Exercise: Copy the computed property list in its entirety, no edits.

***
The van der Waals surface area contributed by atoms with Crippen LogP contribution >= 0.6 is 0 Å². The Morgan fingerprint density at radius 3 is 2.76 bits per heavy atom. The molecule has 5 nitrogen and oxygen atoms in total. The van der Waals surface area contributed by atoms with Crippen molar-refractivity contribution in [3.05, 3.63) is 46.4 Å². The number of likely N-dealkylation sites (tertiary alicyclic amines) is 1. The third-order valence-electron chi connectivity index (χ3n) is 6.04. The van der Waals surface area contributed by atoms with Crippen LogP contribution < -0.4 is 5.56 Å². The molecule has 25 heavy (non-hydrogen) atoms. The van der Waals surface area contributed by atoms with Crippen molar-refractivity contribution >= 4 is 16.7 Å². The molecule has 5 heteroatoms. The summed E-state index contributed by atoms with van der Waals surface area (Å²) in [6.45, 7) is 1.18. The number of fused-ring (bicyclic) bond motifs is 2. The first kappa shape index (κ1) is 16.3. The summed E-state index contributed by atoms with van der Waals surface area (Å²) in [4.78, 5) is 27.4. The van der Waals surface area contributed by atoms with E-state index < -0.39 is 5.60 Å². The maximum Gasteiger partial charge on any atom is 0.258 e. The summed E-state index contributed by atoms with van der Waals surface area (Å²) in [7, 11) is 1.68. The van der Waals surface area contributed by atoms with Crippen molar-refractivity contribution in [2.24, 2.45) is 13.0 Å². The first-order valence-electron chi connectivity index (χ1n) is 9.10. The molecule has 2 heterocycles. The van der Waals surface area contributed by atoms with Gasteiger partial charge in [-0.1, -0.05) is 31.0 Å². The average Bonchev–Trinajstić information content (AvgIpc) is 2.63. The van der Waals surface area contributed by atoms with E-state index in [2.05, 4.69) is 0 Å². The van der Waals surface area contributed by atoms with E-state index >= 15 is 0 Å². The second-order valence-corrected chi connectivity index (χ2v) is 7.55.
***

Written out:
The van der Waals surface area contributed by atoms with Crippen LogP contribution >= 0.6 is 0 Å². The Morgan fingerprint density at radius 3 is 2.76 bits per heavy atom. The molecule has 5 nitrogen and oxygen atoms in total. The van der Waals surface area contributed by atoms with Crippen molar-refractivity contribution in [3.05, 3.63) is 46.4 Å². The number of likely N-dealkylation sites (tertiary alicyclic amines) is 1. The third-order valence-electron chi connectivity index (χ3n) is 6.04. The van der Waals surface area contributed by atoms with Crippen LogP contribution < -0.4 is 5.56 Å². The molecule has 25 heavy (non-hydrogen) atoms. The van der Waals surface area contributed by atoms with Crippen molar-refractivity contribution >= 4 is 16.7 Å². The molecule has 5 heteroatoms. The summed E-state index contributed by atoms with van der Waals surface area (Å²) in [6.45, 7) is 1.18. The number of fused-ring (bicyclic) bond motifs is 2. The first kappa shape index (κ1) is 16.3. The summed E-state index contributed by atoms with van der Waals surface area (Å²) in [4.78, 5) is 27.4. The van der Waals surface area contributed by atoms with E-state index < -0.39 is 5.60 Å². The maximum Gasteiger partial charge on any atom is 0.258 e. The summed E-state index contributed by atoms with van der Waals surface area (Å²) in [7, 11) is 1.68. The van der Waals surface area contributed by atoms with Crippen molar-refractivity contribution in [2.24, 2.45) is 13.0 Å². The first-order valence-electron chi connectivity index (χ1n) is 9.10. The molecule has 2 heterocycles. The van der Waals surface area contributed by atoms with Gasteiger partial charge in [-0.1, -0.05) is 31.0 Å². The average Bonchev–Trinajstić information content (AvgIpc) is 2.63. The van der Waals surface area contributed by atoms with E-state index in [2.05, 4.69) is 0 Å². The van der Waals surface area contributed by atoms with E-state index >= 15 is 0 Å². The second-order valence-corrected chi connectivity index (χ2v) is 7.55.